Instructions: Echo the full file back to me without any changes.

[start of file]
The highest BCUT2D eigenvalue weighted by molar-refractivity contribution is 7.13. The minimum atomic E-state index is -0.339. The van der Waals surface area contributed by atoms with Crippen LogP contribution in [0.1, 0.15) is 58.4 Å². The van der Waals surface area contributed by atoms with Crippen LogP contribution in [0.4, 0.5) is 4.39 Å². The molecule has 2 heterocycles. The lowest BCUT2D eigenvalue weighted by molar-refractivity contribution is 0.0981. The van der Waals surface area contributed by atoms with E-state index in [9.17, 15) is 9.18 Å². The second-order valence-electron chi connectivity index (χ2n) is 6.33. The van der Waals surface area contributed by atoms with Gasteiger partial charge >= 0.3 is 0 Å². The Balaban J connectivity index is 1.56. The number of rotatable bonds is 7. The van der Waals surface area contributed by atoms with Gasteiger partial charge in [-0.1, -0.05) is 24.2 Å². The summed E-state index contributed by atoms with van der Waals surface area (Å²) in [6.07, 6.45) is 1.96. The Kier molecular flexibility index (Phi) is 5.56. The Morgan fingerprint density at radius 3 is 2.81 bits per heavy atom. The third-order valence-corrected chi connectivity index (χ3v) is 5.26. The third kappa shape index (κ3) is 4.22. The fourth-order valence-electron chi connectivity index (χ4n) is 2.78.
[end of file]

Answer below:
The highest BCUT2D eigenvalue weighted by molar-refractivity contribution is 7.13. The minimum atomic E-state index is -0.339. The van der Waals surface area contributed by atoms with Crippen LogP contribution in [0.1, 0.15) is 58.4 Å². The van der Waals surface area contributed by atoms with Crippen LogP contribution in [0.4, 0.5) is 4.39 Å². The molecule has 2 heterocycles. The lowest BCUT2D eigenvalue weighted by molar-refractivity contribution is 0.0981. The van der Waals surface area contributed by atoms with E-state index in [9.17, 15) is 9.18 Å². The second-order valence-electron chi connectivity index (χ2n) is 6.33. The van der Waals surface area contributed by atoms with Gasteiger partial charge >= 0.3 is 0 Å². The Balaban J connectivity index is 1.56. The number of rotatable bonds is 7. The van der Waals surface area contributed by atoms with Gasteiger partial charge in [-0.1, -0.05) is 24.2 Å². The summed E-state index contributed by atoms with van der Waals surface area (Å²) in [6.07, 6.45) is 1.96. The Kier molecular flexibility index (Phi) is 5.56. The Morgan fingerprint density at radius 3 is 2.81 bits per heavy atom. The third-order valence-corrected chi connectivity index (χ3v) is 5.26. The third kappa shape index (κ3) is 4.22. The fourth-order valence-electron chi connectivity index (χ4n) is 2.78.